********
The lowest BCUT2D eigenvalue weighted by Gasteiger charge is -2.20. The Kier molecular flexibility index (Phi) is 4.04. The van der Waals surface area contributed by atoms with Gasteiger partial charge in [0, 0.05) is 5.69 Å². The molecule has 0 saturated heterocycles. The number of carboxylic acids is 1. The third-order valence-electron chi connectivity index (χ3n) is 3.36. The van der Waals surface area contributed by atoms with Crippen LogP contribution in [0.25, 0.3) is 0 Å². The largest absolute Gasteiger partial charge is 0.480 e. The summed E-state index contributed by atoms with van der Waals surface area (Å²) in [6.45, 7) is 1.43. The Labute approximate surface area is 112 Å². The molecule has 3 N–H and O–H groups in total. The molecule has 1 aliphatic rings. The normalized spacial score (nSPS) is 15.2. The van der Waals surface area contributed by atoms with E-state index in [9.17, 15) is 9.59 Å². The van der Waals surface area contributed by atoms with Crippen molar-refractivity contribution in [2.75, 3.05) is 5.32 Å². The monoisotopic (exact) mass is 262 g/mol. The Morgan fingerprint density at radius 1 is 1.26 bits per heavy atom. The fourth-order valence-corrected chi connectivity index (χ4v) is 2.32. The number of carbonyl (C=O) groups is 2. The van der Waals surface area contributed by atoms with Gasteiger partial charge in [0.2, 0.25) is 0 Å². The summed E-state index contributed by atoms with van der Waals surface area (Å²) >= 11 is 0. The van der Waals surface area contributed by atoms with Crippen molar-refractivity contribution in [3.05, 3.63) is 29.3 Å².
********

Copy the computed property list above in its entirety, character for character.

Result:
The lowest BCUT2D eigenvalue weighted by Gasteiger charge is -2.20. The Kier molecular flexibility index (Phi) is 4.04. The van der Waals surface area contributed by atoms with Gasteiger partial charge in [0, 0.05) is 5.69 Å². The molecule has 0 saturated heterocycles. The number of carboxylic acids is 1. The third-order valence-electron chi connectivity index (χ3n) is 3.36. The van der Waals surface area contributed by atoms with Crippen LogP contribution in [0.25, 0.3) is 0 Å². The largest absolute Gasteiger partial charge is 0.480 e. The summed E-state index contributed by atoms with van der Waals surface area (Å²) in [6.45, 7) is 1.43. The Labute approximate surface area is 112 Å². The molecule has 3 N–H and O–H groups in total. The molecule has 1 aliphatic rings. The normalized spacial score (nSPS) is 15.2. The van der Waals surface area contributed by atoms with E-state index in [9.17, 15) is 9.59 Å². The van der Waals surface area contributed by atoms with Crippen molar-refractivity contribution in [2.75, 3.05) is 5.32 Å². The monoisotopic (exact) mass is 262 g/mol. The Morgan fingerprint density at radius 1 is 1.26 bits per heavy atom. The fourth-order valence-corrected chi connectivity index (χ4v) is 2.32. The number of carbonyl (C=O) groups is 2. The van der Waals surface area contributed by atoms with Gasteiger partial charge in [0.2, 0.25) is 0 Å². The summed E-state index contributed by atoms with van der Waals surface area (Å²) >= 11 is 0. The van der Waals surface area contributed by atoms with Crippen molar-refractivity contribution in [3.05, 3.63) is 29.3 Å².